It has for sure a very obvious answer, but I must admit I find it very difficult to visualize how a linear phased array can focus the beam with a sinc pattern. I'm not talking about the mathematical proof of the array factor shape, which can be easily found everywhere on the web, but just the intuitive analysis.

Let's consider the following picture:

enter image description here

It says the main beam of the sinc array factor points along the array normal direction. It appears to justify this by saying the single radiating elements spherical wavefronts are aligned in such a direction. However, I do not understand that. Why is the main beam direction orthogonal to the horizontal line connecting the single spherical wavefronts?

Will there be another constructive interference along the following direction in blue?

enter image description here

Why are there the side lobes? How can we visualize their cause?

enter image description here

  • 1
    \$\begingroup\$ Why is the main beam direction orthogonal to the horizontal line connecting the single spherical wavefronts? Have a look at Huygens Fresnel wavelets, and then come back with a more researched question \$\endgroup\$
    – Neil_UK
    Commented Jan 23, 2022 at 10:30
  • 1
    \$\begingroup\$ Will there be another constructive interference along the following direction in blue? Yes, if the antenna spacing is around one wavelength. That's why in a normal phased array, antenna spacing is maintained well below one wavelength. You see strong reinforcement in many directions in optical diffraction gratings, where the pitch of the grating ruling is often many optical wavelengths. \$\endgroup\$
    – Neil_UK
    Commented Jan 23, 2022 at 10:41
  • \$\begingroup\$ @Neil_UK can you explain me how can we deduce which is the strongest direction of interference once we have sketched the wavefronts? Do we sketch all the tangent lines to each point of them and then? All the people tell me it is obvious, but none told me which is actually the procedure. \$\endgroup\$
    – Kinka-Byo
    Commented Jan 23, 2022 at 11:03
  • 1
    \$\begingroup\$ Form each antenna, sketch the circle of each phase repeat, so every 360 degrees, and join all those with tangents. This will give you all of the diretions from an optical diffraction grating. However, with a properly proportioned phased array, the antenna spacing will be such that the tangents to the same phase are the only ones you can draw practically. For why Sinc, brush up on your Forruier transforms of rectangular windows. \$\endgroup\$
    – Neil_UK
    Commented Jan 23, 2022 at 15:20
  • \$\begingroup\$ A square lens will focus a beam of light to a sinc() pattern by delaying the wavefront using a thickness of glass. If you tilt the lens you will deflect that sinc(). The phased array simply delays each emitter by the same amount at each point as the lens thickness would, so it does the same thing as the lens. \$\endgroup\$ Commented Jan 23, 2022 at 19:33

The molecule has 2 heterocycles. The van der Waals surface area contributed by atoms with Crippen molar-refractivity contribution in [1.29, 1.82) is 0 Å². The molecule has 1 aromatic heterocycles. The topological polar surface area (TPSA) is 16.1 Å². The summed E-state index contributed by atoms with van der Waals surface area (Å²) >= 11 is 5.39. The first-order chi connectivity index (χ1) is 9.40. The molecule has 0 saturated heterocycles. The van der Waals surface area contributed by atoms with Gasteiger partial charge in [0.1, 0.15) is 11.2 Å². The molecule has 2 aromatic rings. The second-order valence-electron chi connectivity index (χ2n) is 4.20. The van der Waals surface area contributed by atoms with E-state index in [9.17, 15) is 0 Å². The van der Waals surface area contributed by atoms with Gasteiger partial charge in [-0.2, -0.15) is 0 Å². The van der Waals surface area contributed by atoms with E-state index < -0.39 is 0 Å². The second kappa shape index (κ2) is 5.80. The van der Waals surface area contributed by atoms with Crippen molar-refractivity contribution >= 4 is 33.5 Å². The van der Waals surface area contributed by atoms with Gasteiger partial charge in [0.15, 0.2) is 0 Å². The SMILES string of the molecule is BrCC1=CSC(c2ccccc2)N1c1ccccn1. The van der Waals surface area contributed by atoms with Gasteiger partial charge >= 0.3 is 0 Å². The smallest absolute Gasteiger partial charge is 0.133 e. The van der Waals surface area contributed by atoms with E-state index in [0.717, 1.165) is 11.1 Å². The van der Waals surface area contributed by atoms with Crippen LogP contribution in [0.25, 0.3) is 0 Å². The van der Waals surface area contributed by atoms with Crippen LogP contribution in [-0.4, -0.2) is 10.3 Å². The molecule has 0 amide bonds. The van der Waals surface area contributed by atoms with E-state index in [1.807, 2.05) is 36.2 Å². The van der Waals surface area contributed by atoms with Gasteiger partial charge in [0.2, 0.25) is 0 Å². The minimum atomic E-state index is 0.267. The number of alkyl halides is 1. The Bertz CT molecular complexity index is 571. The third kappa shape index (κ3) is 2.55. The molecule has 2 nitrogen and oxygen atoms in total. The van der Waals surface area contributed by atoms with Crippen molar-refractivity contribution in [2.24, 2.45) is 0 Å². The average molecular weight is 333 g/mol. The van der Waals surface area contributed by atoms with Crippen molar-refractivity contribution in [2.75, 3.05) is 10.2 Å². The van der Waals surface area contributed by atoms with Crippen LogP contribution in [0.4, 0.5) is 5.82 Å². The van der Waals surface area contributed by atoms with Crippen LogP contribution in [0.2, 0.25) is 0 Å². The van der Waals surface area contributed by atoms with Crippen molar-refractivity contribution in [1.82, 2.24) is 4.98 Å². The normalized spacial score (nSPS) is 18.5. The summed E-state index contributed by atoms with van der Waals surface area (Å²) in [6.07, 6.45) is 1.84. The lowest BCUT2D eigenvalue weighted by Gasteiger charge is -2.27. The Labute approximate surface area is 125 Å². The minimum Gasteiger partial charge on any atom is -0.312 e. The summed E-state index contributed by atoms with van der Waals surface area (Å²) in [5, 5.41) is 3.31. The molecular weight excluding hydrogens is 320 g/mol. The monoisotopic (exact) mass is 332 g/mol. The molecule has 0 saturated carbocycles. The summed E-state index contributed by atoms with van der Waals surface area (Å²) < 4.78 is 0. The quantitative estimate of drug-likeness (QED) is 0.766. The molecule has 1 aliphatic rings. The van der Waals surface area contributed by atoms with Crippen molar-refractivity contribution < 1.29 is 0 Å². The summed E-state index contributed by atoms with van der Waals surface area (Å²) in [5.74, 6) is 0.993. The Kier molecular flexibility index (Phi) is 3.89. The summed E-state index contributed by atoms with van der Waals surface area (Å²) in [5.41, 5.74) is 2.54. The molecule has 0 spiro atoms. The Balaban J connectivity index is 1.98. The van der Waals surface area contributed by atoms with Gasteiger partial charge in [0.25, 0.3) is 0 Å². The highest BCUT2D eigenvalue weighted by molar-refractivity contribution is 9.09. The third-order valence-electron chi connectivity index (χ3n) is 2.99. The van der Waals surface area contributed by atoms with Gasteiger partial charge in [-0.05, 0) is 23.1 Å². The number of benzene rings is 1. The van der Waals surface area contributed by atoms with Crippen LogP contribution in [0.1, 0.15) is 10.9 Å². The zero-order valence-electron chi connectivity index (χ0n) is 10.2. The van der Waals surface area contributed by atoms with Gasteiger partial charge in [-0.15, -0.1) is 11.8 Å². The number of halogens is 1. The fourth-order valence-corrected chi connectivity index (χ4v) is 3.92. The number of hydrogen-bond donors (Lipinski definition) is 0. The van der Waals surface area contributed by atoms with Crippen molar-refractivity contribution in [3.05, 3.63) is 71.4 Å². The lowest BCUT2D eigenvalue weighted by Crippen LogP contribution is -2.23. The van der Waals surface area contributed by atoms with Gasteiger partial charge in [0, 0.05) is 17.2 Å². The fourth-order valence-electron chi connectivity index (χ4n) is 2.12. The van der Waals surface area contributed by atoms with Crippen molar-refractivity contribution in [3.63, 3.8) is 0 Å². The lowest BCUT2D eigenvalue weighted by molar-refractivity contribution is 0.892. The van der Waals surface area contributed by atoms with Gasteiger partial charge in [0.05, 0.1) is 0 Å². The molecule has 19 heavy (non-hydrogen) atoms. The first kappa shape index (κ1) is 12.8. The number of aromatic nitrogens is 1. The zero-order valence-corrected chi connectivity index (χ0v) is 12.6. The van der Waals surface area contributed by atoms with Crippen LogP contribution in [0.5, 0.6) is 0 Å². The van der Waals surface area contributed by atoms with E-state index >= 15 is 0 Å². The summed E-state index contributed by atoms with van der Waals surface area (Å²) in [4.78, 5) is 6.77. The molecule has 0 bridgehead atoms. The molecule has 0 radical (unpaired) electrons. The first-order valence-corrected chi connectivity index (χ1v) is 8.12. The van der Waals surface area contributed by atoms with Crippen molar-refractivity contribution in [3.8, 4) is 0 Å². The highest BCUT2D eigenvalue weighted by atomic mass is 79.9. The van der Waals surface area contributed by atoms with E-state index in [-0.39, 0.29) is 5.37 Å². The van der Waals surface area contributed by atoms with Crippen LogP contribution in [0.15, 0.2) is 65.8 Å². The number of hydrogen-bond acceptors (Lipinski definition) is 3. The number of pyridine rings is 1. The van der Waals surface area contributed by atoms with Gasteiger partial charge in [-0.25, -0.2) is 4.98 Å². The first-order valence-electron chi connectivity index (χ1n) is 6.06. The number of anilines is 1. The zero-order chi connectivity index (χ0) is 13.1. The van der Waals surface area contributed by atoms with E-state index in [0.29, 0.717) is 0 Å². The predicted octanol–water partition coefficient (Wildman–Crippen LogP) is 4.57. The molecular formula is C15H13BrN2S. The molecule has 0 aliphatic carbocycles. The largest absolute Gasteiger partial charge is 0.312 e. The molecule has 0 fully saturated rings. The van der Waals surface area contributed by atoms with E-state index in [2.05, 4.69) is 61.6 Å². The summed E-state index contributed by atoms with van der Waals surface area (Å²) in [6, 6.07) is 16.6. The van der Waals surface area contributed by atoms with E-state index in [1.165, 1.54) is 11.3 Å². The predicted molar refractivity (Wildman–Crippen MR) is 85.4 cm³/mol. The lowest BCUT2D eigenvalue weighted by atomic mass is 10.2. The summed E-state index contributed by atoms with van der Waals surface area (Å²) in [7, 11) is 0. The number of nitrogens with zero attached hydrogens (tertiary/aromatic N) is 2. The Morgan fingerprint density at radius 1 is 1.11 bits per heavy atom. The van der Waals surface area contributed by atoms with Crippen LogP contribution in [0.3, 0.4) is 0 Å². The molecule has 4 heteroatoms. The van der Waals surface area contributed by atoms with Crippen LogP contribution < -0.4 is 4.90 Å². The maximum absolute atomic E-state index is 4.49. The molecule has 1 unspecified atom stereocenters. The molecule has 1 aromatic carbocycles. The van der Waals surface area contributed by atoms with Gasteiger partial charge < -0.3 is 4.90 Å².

2 Answers 2


Why is the main beam direction orthogonal to the horizontal line connecting the single spherical wavefronts?

If the antenna feeds are synchronous (behavior identical to a diffraction grating with "linear" slots), it is obvious that the wave fronts will strengthen in the direction perpendicular to the antenna grating (because the phase differences are obviously zero in this direction case and there is therefore reinforcement of the "fields", "constructive" interference).

One should try first with only 2 sources to understand ...


But not only ...

If another direction is such that the wavelets also add (waves in phase), there will also be a lobe in this direction.

So, a linear array of antennas can emit in any direction. Just adjust the phases of the different antennas...

From "Balanis_Antenna_Theory_ Analysis and Design",

enter image description here

A great application of the "linear antennas" network is ... the circular "linear antennas" network ... used as VOR in aviation, where the phase is proportional to the angle of radiation. And which makes it possible to generate a "rotating" electromagnetic field ... quite as is done for an electric "motor".



If you want intuition, it's nice to play with a model. Try this Ripple Tank Simulation from Falstad.com. This has been set up with just 4 elements at a λ/2 spacing.

You can see how:

  • Orthogonal to the array, the signals all reinforce each other.
  • At an angle off the center (orthogonal) axis, there is a null.
  • Further off-angle, the signal shows up again but it is less strong.

Then try this:

  • Right-click in the wave tank and select "add point source" to add yet another source into the array.
  • Click and drag the point source into the array. Your spacing doesn't have to be perfect, just get it about the same spacing by eye.
  • Repeat a few more times to take this 4-element array up to a 6- or 8-element array.
  • Observe how the main beam gets narrower, and there are more nulls. (This is now a tighter sinc function.)

You can also drag the elements to a wider spacing -- if you stretch them out to 1λ spacing you will see that strong sideways signal you mentioned. (You can hover your mouse to see the wavelength and element position then drag the element to the proper position. I did not have the patience to do this for the 1λ spacing but it's how I set up the λ/2.)

If you are looking for intuition, I believe there is nothing better than running a simulation and adjusting it by hand to observe the effects. Play around with this for a while, it should be a big help to your intuitive understanding.


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